You said you only have HF gouges to compare it to; this is your first bowl gouge. I would suggest you try out the new bowl gouge
    I don't have that jig or that grinder. But I started with the HF set, and then moved up too. One thing I did when I first got better gouges was to play with the HF set and the jig I got. By that point, the HF set was pretty much sacrificial, so I completely reground their shapes to figure out how to grind the new ones, I was terrified of regrinding the new (good) gouges before I did that, mainly because I didn't want to mess up the angle, but afterwards my comfort level went way up...

    Thanks,

    Bill
    Last edited by Bill Lantry; 04-10-2009 at 06:01 PM.

  6. #6
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    I hope my post didn't seem to be looking down upon HF tools.
    My point is the HF set does NOT include any bowl gouge. A bowl gouge is different than a spindle gouge; the side grind angles are very different. The gouge has to be rolled a lot to match the same cutting angle.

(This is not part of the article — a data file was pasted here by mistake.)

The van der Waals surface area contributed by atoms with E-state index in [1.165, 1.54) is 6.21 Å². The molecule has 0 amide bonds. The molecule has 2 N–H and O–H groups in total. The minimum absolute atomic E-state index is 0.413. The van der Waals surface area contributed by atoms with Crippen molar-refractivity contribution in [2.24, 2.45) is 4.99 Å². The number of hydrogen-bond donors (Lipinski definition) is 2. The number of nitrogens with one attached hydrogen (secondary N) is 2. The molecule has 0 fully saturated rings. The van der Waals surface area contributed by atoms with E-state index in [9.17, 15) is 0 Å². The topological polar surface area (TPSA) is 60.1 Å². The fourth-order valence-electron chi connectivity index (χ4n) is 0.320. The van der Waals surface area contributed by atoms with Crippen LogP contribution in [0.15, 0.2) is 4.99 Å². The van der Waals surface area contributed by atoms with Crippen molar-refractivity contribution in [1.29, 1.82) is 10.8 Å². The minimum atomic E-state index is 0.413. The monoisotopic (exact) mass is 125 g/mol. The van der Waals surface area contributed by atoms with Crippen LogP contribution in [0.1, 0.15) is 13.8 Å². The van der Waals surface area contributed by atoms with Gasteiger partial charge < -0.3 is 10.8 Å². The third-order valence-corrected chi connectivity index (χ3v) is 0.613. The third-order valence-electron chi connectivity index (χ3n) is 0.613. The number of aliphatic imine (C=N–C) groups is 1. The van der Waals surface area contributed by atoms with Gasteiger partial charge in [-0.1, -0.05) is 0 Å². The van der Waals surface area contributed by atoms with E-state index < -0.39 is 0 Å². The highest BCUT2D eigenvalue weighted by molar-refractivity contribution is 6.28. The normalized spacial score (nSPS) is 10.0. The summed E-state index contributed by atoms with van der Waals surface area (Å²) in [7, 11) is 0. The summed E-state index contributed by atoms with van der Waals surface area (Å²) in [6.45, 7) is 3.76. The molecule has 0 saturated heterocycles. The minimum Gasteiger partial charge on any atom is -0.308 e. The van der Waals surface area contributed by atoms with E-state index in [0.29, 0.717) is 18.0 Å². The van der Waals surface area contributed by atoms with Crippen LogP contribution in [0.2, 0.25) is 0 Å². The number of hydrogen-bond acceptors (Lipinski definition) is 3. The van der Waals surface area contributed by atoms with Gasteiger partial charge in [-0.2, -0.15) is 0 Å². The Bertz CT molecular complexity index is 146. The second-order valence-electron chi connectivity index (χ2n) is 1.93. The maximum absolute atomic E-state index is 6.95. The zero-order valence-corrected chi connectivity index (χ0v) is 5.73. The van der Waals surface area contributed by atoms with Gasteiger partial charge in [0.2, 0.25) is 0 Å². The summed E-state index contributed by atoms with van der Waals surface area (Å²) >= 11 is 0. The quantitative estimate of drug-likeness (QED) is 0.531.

Doug Thompson & I belong to the same Clubs. He has milled some look alike gouges for me to study on tool grinds. I have both his U & V flute gouges (made out of hot roll steel) and grind with various sharpening jig settings. Unfortunately I took it to our Club meeting, someone thought they were the real thing and stole couple of them.


    The gouge on the right is the U and on the left is the V. They have the same nose angle, same jig setting on the Varigrind, same fingernail shape top view. But you can't get the same grind. The side grind cheeks are different.